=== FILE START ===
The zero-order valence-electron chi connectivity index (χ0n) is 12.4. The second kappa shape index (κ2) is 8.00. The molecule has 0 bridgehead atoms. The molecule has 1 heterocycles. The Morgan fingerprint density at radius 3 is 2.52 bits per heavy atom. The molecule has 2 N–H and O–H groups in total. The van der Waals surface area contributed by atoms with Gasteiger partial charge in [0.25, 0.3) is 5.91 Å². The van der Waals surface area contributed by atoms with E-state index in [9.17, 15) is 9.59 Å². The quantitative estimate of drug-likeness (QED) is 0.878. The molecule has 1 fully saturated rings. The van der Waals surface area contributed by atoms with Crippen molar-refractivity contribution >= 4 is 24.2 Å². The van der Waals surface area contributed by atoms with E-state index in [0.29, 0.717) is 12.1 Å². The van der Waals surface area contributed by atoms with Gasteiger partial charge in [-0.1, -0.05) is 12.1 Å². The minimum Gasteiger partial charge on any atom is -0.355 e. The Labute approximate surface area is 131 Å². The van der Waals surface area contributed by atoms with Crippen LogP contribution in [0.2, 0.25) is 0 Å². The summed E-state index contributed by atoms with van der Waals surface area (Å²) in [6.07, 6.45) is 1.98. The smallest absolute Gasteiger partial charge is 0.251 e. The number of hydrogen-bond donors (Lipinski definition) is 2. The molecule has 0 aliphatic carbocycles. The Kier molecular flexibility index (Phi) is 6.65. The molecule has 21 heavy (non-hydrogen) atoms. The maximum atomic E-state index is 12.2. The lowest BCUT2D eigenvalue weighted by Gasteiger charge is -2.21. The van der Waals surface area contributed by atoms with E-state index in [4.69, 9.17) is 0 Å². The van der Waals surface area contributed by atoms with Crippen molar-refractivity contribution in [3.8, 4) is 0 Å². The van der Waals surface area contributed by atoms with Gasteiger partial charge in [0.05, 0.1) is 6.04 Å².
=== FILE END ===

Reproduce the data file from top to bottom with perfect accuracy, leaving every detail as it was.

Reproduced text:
The zero-order valence-electron chi connectivity index (χ0n) is 12.4. The second kappa shape index (κ2) is 8.00. The molecule has 0 bridgehead atoms. The molecule has 1 heterocycles. The Morgan fingerprint density at radius 3 is 2.52 bits per heavy atom. The molecule has 2 N–H and O–H groups in total. The van der Waals surface area contributed by atoms with Gasteiger partial charge in [0.25, 0.3) is 5.91 Å². The van der Waals surface area contributed by atoms with E-state index in [9.17, 15) is 9.59 Å². The quantitative estimate of drug-likeness (QED) is 0.878. The molecule has 1 fully saturated rings. The van der Waals surface area contributed by atoms with Crippen molar-refractivity contribution >= 4 is 24.2 Å². The van der Waals surface area contributed by atoms with E-state index in [0.29, 0.717) is 12.1 Å². The van der Waals surface area contributed by atoms with Gasteiger partial charge in [-0.1, -0.05) is 12.1 Å². The minimum Gasteiger partial charge on any atom is -0.355 e. The Labute approximate surface area is 131 Å². The van der Waals surface area contributed by atoms with Crippen LogP contribution in [0.2, 0.25) is 0 Å². The summed E-state index contributed by atoms with van der Waals surface area (Å²) in [6.07, 6.45) is 1.98. The smallest absolute Gasteiger partial charge is 0.251 e. The number of hydrogen-bond donors (Lipinski definition) is 2. The molecule has 0 aliphatic carbocycles. The Kier molecular flexibility index (Phi) is 6.65. The molecule has 21 heavy (non-hydrogen) atoms. The maximum atomic E-state index is 12.2. The lowest BCUT2D eigenvalue weighted by Gasteiger charge is -2.21. The van der Waals surface area contributed by atoms with E-state index in [4.69, 9.17) is 0 Å². The van der Waals surface area contributed by atoms with Crippen molar-refractivity contribution in [3.8, 4) is 0 Å². The van der Waals surface area contributed by atoms with Gasteiger partial charge in [0.05, 0.1) is 6.04 Å².